3. Ongoing epidemiological transitions within ASEAN countries
In terms of epidemiological transition, ASEAN is challenged by a double disease burden that poses severe threats to its population: persistent and emerging infectious diseases with a potentially pandemic character coupled with increased morbidity and mortality from non-communicable diseases (NCDs). Especially NCDs are regarded as a major issue, as they are now responsible for 60% of deaths in the region, with problems mostly stemming from population ageing, changes in life-style (tobacco use, alcohol use, unhealthy diet, and inadequate physical activity) and environmental factors. In fact, the rise in healthcare consumption is putting ASEAN public healthcare systems under severe strain and the region’s fiscally-limited governments are fighting an uphill battle to meet their citizens’ growing healthcare needs.
ASEAN INTEGRATION AND ITS IMPACT ON THE HEALTHCARE INDUSTRY
ASEAN leaders have identified and defined medical and health services as priority sectors under the current AEC Blueprint. In November 2004, the ASEAN Trade Ministers had already adopted a roadmap to promote trade in healthcare goods, such as pharmaceuticals and medical equipment. In addition, two service sub-sectors in the healthcare industry have been specifically targeted for progressive liberalization. Health services, on the one hand, covering hospital services and the services of medical laboratories, ambulances, and residential healthcare and services of medical professionals, on the other hand, including medical and dental professionals, midwives, nurses and physiotherapists.
Bearing in mind the heterogeneity and the large size of the ASEAN health markets, greater regional economic integration will offer tremendous prospects for the healthcare industry. As ASEAN governments share the common goal of enhancing their healthcare systems in order to provide better quality services to their citizens, health services will most likely become more available in the face of increased trade liberalization. Yet, while the opening of healthcare markets promises substantial economic gains, it also intensifies existing challenges to promote equitable access to healthcare within countries.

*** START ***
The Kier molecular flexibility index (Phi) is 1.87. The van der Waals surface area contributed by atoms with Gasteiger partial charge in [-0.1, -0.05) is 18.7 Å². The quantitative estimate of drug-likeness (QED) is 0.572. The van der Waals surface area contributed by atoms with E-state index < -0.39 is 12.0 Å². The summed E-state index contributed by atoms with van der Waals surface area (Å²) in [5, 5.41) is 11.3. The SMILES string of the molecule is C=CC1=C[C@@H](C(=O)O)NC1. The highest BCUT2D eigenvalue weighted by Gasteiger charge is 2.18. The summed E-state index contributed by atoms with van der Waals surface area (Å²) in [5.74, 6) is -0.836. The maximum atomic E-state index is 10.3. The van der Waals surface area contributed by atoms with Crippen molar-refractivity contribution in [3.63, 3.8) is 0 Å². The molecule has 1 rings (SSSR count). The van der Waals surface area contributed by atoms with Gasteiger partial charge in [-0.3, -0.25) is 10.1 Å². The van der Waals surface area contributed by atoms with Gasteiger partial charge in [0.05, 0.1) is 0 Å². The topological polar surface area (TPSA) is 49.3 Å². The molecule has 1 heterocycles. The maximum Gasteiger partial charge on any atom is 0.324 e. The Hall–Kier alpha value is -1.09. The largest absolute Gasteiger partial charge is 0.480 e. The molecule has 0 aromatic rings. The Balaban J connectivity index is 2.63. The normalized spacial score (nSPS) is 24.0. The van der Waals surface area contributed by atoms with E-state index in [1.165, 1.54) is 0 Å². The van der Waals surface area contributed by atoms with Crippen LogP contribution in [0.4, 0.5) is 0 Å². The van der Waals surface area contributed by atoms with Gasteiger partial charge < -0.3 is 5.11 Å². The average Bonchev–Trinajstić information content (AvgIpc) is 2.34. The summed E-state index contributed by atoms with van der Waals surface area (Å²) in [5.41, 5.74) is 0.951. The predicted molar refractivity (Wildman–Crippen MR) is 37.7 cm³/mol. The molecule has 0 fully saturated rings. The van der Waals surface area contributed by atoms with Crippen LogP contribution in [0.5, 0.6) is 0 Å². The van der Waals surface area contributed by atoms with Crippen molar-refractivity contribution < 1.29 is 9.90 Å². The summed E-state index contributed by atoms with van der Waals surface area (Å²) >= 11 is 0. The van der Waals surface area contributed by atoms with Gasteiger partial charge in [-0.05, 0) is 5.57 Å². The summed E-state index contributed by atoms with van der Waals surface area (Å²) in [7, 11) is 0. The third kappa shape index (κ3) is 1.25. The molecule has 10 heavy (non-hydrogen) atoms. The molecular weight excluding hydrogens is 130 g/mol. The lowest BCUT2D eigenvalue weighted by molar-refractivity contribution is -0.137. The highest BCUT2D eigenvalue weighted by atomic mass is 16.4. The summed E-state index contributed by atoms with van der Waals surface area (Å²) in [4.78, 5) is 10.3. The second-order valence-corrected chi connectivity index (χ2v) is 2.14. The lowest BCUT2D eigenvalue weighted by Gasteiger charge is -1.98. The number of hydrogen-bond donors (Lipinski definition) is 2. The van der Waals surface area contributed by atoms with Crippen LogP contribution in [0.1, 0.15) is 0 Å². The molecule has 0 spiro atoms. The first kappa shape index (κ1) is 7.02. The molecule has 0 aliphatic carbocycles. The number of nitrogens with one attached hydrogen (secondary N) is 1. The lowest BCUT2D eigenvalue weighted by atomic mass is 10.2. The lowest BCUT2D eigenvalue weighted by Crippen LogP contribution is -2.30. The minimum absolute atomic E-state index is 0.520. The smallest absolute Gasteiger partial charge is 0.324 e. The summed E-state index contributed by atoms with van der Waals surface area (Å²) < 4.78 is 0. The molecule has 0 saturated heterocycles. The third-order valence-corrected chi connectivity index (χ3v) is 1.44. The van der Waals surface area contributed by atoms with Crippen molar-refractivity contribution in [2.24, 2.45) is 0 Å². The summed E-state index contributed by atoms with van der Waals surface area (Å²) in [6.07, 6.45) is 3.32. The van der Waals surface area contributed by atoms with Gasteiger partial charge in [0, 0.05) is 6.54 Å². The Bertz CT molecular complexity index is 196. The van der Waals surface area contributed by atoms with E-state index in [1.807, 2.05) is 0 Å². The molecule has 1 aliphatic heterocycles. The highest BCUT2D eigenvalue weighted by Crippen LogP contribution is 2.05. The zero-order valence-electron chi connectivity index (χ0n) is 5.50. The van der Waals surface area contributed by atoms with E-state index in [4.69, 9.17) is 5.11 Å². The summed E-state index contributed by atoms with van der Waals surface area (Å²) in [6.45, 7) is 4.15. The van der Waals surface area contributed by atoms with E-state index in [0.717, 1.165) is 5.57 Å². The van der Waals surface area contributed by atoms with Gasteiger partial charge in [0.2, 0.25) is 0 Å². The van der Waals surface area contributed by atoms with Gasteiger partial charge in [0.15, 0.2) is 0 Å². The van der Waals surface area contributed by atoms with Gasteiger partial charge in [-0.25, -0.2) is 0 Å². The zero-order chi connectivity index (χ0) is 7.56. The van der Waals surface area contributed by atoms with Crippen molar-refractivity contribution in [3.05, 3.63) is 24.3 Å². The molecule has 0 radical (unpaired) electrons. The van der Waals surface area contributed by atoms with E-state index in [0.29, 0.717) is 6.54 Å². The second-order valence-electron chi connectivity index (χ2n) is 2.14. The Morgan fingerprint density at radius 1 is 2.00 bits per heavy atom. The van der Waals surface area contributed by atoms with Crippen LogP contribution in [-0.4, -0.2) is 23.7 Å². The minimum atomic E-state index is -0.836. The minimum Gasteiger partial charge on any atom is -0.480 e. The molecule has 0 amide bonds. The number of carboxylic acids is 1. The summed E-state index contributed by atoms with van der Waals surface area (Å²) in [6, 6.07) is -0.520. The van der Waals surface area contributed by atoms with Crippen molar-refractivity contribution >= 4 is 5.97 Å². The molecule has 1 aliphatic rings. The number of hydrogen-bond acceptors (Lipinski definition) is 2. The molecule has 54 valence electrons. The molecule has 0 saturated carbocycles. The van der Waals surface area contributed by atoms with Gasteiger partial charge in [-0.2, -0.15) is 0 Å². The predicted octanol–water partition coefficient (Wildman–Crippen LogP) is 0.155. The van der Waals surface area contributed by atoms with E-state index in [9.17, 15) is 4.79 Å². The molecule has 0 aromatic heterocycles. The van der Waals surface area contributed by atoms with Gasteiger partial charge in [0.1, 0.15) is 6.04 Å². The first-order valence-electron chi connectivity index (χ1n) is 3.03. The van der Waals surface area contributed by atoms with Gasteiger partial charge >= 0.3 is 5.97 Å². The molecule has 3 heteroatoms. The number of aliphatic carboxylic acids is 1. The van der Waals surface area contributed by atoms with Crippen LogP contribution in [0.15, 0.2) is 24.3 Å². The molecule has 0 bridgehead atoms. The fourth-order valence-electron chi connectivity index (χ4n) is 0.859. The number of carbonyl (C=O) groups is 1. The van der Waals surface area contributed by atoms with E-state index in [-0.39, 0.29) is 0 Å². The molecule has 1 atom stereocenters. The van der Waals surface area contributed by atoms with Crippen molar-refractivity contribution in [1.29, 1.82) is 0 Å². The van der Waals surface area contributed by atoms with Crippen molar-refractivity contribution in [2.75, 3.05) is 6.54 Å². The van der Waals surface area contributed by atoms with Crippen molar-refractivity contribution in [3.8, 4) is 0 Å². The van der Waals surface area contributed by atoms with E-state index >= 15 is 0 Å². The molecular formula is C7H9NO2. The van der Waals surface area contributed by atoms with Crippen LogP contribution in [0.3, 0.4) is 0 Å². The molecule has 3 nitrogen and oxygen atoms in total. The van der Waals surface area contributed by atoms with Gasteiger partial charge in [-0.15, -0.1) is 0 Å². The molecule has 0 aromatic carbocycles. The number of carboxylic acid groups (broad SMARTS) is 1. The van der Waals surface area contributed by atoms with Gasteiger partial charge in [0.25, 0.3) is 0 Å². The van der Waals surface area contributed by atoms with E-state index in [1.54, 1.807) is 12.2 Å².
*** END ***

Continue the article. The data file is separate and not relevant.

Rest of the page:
Services sector integration, in particular, presents the biggest challenges and opportunities for the region. Some ASEAN countries have already become significant exporters of modern services in the areas of professional services and information and communication technology (ICT). Medical tourism is a booming industry in Southeast Asia, with states like Singapore, Thailand and Malaysia among the world’s top destinations, where health services for wealthy foreigners from inside as well as outside ASEAN are combined with recreational packages to boost consumption.
However, in light of ASEAN liberalization and in the midst of the overall expansion of private health providers and transnational healthcare companies, it is more important than ever that UHC is given explicit priority to safeguard access to health systems particularly among disadvantaged groups. For ASEAN countries, UHC should be explicitly considered to mitigate deleterious effects of economic integration. Political commitments to safeguard health budgets and increase health spending will be necessary given liberalization’s risks to health equity within and between ASEAN countries.